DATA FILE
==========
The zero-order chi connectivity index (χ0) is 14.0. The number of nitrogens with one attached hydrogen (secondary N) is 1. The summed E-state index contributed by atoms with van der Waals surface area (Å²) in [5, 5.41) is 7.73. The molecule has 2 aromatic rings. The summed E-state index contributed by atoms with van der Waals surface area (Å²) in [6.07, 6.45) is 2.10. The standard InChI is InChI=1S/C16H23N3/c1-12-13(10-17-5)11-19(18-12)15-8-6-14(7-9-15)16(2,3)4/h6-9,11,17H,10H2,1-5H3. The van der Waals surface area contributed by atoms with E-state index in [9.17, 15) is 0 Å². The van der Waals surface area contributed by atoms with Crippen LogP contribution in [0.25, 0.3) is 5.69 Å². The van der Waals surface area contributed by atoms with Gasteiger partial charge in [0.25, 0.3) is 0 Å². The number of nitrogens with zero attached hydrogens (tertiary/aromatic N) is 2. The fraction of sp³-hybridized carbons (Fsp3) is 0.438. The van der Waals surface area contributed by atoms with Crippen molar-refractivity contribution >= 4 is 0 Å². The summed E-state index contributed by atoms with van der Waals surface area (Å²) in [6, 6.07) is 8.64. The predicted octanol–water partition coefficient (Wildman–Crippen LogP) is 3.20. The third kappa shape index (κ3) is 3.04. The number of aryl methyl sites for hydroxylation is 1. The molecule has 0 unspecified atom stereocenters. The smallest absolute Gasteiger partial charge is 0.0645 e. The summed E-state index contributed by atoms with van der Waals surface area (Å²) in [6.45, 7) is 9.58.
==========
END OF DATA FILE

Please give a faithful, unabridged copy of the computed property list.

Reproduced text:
The zero-order chi connectivity index (χ0) is 14.0. The number of nitrogens with one attached hydrogen (secondary N) is 1. The summed E-state index contributed by atoms with van der Waals surface area (Å²) in [5, 5.41) is 7.73. The molecule has 2 aromatic rings. The summed E-state index contributed by atoms with van der Waals surface area (Å²) in [6.07, 6.45) is 2.10. The standard InChI is InChI=1S/C16H23N3/c1-12-13(10-17-5)11-19(18-12)15-8-6-14(7-9-15)16(2,3)4/h6-9,11,17H,10H2,1-5H3. The van der Waals surface area contributed by atoms with E-state index in [9.17, 15) is 0 Å². The van der Waals surface area contributed by atoms with Crippen LogP contribution in [0.25, 0.3) is 5.69 Å². The van der Waals surface area contributed by atoms with Gasteiger partial charge in [0.25, 0.3) is 0 Å². The number of nitrogens with zero attached hydrogens (tertiary/aromatic N) is 2. The fraction of sp³-hybridized carbons (Fsp3) is 0.438. The van der Waals surface area contributed by atoms with Crippen molar-refractivity contribution >= 4 is 0 Å². The summed E-state index contributed by atoms with van der Waals surface area (Å²) in [6, 6.07) is 8.64. The predicted octanol–water partition coefficient (Wildman–Crippen LogP) is 3.20. The third kappa shape index (κ3) is 3.04. The number of aryl methyl sites for hydroxylation is 1. The molecule has 0 unspecified atom stereocenters. The smallest absolute Gasteiger partial charge is 0.0645 e. The summed E-state index contributed by atoms with van der Waals surface area (Å²) in [6.45, 7) is 9.58.